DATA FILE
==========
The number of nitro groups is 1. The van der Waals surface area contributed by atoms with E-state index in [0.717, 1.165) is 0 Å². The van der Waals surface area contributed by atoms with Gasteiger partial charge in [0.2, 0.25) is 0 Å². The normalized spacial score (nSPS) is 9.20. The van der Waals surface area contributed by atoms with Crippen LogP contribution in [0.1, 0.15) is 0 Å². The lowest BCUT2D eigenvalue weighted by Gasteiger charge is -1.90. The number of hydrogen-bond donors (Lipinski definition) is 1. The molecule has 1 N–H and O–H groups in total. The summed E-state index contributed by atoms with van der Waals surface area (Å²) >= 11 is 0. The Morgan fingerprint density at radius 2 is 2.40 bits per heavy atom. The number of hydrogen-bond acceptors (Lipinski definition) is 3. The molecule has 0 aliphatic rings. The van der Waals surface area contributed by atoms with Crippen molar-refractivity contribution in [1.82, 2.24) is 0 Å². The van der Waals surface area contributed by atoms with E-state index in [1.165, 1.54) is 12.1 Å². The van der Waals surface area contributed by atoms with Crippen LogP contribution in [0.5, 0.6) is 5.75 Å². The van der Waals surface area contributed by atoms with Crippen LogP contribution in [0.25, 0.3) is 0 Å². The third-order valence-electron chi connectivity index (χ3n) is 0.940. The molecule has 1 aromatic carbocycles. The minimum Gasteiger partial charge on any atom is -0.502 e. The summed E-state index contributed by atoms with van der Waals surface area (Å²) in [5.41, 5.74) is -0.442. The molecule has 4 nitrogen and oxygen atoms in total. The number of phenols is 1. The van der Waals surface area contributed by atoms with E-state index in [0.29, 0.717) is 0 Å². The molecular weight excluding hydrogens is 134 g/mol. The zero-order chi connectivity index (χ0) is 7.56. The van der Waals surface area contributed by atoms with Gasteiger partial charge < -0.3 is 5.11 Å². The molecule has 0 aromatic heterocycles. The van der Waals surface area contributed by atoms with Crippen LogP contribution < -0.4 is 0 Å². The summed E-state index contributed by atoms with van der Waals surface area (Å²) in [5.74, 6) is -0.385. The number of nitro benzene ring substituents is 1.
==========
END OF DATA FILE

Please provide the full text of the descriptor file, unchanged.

The number of nitro groups is 1. The van der Waals surface area contributed by atoms with E-state index in [0.717, 1.165) is 0 Å². The van der Waals surface area contributed by atoms with Gasteiger partial charge in [0.2, 0.25) is 0 Å². The normalized spacial score (nSPS) is 9.20. The van der Waals surface area contributed by atoms with Crippen LogP contribution in [0.1, 0.15) is 0 Å². The lowest BCUT2D eigenvalue weighted by Gasteiger charge is -1.90. The number of hydrogen-bond donors (Lipinski definition) is 1. The molecule has 1 N–H and O–H groups in total. The summed E-state index contributed by atoms with van der Waals surface area (Å²) >= 11 is 0. The Morgan fingerprint density at radius 2 is 2.40 bits per heavy atom. The number of hydrogen-bond acceptors (Lipinski definition) is 3. The molecule has 0 aliphatic rings. The van der Waals surface area contributed by atoms with Crippen molar-refractivity contribution in [1.82, 2.24) is 0 Å². The van der Waals surface area contributed by atoms with E-state index in [1.165, 1.54) is 12.1 Å². The van der Waals surface area contributed by atoms with Crippen LogP contribution in [0.5, 0.6) is 5.75 Å². The van der Waals surface area contributed by atoms with Crippen LogP contribution in [0.25, 0.3) is 0 Å². The third-order valence-electron chi connectivity index (χ3n) is 0.940. The molecule has 1 aromatic carbocycles. The minimum Gasteiger partial charge on any atom is -0.502 e. The summed E-state index contributed by atoms with van der Waals surface area (Å²) in [5.41, 5.74) is -0.442. The molecule has 4 nitrogen and oxygen atoms in total. The number of phenols is 1. The van der Waals surface area contributed by atoms with E-state index in [0.29, 0.717) is 0 Å². The molecular weight excluding hydrogens is 134 g/mol. The zero-order chi connectivity index (χ0) is 7.56. The van der Waals surface area contributed by atoms with Gasteiger partial charge < -0.3 is 5.11 Å². The molecule has 0 aromatic heterocycles. The van der Waals surface area contributed by atoms with Crippen LogP contribution < -0.4 is 0 Å². The summed E-state index contributed by atoms with van der Waals surface area (Å²) in [5.74, 6) is -0.385. The number of nitro benzene ring substituents is 1.